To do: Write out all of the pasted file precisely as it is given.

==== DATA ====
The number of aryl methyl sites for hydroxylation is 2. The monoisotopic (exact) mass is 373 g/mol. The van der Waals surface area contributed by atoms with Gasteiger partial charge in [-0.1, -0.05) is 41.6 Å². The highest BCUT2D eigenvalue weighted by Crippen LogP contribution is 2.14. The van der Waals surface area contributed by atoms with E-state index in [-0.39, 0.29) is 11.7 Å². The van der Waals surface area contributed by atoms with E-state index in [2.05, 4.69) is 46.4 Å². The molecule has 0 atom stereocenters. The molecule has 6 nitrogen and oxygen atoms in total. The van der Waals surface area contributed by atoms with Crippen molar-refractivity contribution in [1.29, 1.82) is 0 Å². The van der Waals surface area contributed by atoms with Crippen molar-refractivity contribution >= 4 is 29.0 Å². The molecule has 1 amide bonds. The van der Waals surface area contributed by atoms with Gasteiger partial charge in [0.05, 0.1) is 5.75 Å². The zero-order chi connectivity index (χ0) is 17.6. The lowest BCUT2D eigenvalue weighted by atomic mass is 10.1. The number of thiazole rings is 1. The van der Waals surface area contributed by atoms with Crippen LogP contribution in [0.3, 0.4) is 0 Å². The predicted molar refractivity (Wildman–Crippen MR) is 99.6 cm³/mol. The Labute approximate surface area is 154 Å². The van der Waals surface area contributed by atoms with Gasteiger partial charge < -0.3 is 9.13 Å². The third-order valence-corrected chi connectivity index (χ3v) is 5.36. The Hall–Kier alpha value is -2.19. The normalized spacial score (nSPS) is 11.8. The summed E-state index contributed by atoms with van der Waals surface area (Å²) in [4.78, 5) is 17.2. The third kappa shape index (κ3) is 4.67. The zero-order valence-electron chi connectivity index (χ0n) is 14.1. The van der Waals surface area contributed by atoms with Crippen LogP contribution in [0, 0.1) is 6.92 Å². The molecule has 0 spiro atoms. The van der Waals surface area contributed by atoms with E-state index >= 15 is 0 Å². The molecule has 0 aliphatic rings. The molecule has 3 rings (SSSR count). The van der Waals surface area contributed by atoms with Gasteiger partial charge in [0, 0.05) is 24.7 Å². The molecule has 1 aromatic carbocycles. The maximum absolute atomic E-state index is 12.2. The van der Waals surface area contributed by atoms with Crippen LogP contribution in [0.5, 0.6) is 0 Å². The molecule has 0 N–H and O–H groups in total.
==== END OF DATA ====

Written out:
The number of aryl methyl sites for hydroxylation is 2. The monoisotopic (exact) mass is 373 g/mol. The van der Waals surface area contributed by atoms with Gasteiger partial charge in [-0.1, -0.05) is 41.6 Å². The highest BCUT2D eigenvalue weighted by Crippen LogP contribution is 2.14. The van der Waals surface area contributed by atoms with E-state index in [-0.39, 0.29) is 11.7 Å². The van der Waals surface area contributed by atoms with E-state index in [2.05, 4.69) is 46.4 Å². The molecule has 0 atom stereocenters. The molecule has 6 nitrogen and oxygen atoms in total. The van der Waals surface area contributed by atoms with Crippen molar-refractivity contribution in [1.29, 1.82) is 0 Å². The van der Waals surface area contributed by atoms with Crippen molar-refractivity contribution >= 4 is 29.0 Å². The molecule has 1 amide bonds. The van der Waals surface area contributed by atoms with Gasteiger partial charge in [0.05, 0.1) is 5.75 Å². The zero-order chi connectivity index (χ0) is 17.6. The lowest BCUT2D eigenvalue weighted by atomic mass is 10.1. The number of thiazole rings is 1. The van der Waals surface area contributed by atoms with Crippen LogP contribution in [0.3, 0.4) is 0 Å². The predicted molar refractivity (Wildman–Crippen MR) is 99.6 cm³/mol. The Labute approximate surface area is 154 Å². The van der Waals surface area contributed by atoms with Gasteiger partial charge < -0.3 is 9.13 Å². The third-order valence-corrected chi connectivity index (χ3v) is 5.36. The Hall–Kier alpha value is -2.19. The normalized spacial score (nSPS) is 11.8. The summed E-state index contributed by atoms with van der Waals surface area (Å²) in [4.78, 5) is 17.2. The third kappa shape index (κ3) is 4.67. The zero-order valence-electron chi connectivity index (χ0n) is 14.1. The van der Waals surface area contributed by atoms with Crippen LogP contribution in [0, 0.1) is 6.92 Å². The molecule has 0 spiro atoms. The van der Waals surface area contributed by atoms with E-state index >= 15 is 0 Å². The molecule has 0 aliphatic rings. The molecule has 3 rings (SSSR count). The van der Waals surface area contributed by atoms with Gasteiger partial charge in [0, 0.05) is 24.7 Å². The molecule has 1 aromatic carbocycles. The maximum absolute atomic E-state index is 12.2. The van der Waals surface area contributed by atoms with Crippen LogP contribution in [0.5, 0.6) is 0 Å². The molecule has 0 N–H and O–H groups in total.